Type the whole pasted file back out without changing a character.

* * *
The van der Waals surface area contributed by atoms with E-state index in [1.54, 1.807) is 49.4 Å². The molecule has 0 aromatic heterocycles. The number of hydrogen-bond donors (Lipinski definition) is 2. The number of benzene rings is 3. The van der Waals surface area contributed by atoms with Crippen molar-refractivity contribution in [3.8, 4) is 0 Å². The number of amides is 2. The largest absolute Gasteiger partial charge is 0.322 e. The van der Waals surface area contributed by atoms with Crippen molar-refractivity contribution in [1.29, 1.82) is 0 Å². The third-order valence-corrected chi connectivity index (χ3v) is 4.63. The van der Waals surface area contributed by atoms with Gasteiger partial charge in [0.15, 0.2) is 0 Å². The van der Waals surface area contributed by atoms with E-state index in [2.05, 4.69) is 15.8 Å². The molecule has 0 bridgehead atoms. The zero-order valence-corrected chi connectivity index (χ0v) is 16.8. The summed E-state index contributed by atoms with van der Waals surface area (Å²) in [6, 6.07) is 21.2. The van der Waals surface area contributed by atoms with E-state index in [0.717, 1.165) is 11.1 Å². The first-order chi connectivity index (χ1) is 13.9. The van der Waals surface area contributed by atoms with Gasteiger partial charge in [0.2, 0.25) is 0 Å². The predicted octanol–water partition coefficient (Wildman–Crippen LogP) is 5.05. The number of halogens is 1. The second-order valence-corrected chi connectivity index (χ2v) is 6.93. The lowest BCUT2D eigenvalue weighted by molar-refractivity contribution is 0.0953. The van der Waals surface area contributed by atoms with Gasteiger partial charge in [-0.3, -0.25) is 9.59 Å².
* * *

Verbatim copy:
The van der Waals surface area contributed by atoms with E-state index in [1.54, 1.807) is 49.4 Å². The molecule has 0 aromatic heterocycles. The number of hydrogen-bond donors (Lipinski definition) is 2. The number of benzene rings is 3. The van der Waals surface area contributed by atoms with Crippen molar-refractivity contribution in [3.8, 4) is 0 Å². The number of amides is 2. The largest absolute Gasteiger partial charge is 0.322 e. The van der Waals surface area contributed by atoms with Crippen molar-refractivity contribution in [1.29, 1.82) is 0 Å². The third-order valence-corrected chi connectivity index (χ3v) is 4.63. The van der Waals surface area contributed by atoms with Gasteiger partial charge in [0.15, 0.2) is 0 Å². The van der Waals surface area contributed by atoms with E-state index in [2.05, 4.69) is 15.8 Å². The molecule has 0 bridgehead atoms. The zero-order valence-corrected chi connectivity index (χ0v) is 16.8. The summed E-state index contributed by atoms with van der Waals surface area (Å²) in [6, 6.07) is 21.2. The van der Waals surface area contributed by atoms with E-state index in [0.717, 1.165) is 11.1 Å². The first-order chi connectivity index (χ1) is 13.9. The van der Waals surface area contributed by atoms with Gasteiger partial charge in [0.2, 0.25) is 0 Å². The predicted octanol–water partition coefficient (Wildman–Crippen LogP) is 5.05. The number of halogens is 1. The second-order valence-corrected chi connectivity index (χ2v) is 6.93. The lowest BCUT2D eigenvalue weighted by molar-refractivity contribution is 0.0953. The van der Waals surface area contributed by atoms with Gasteiger partial charge in [-0.3, -0.25) is 9.59 Å².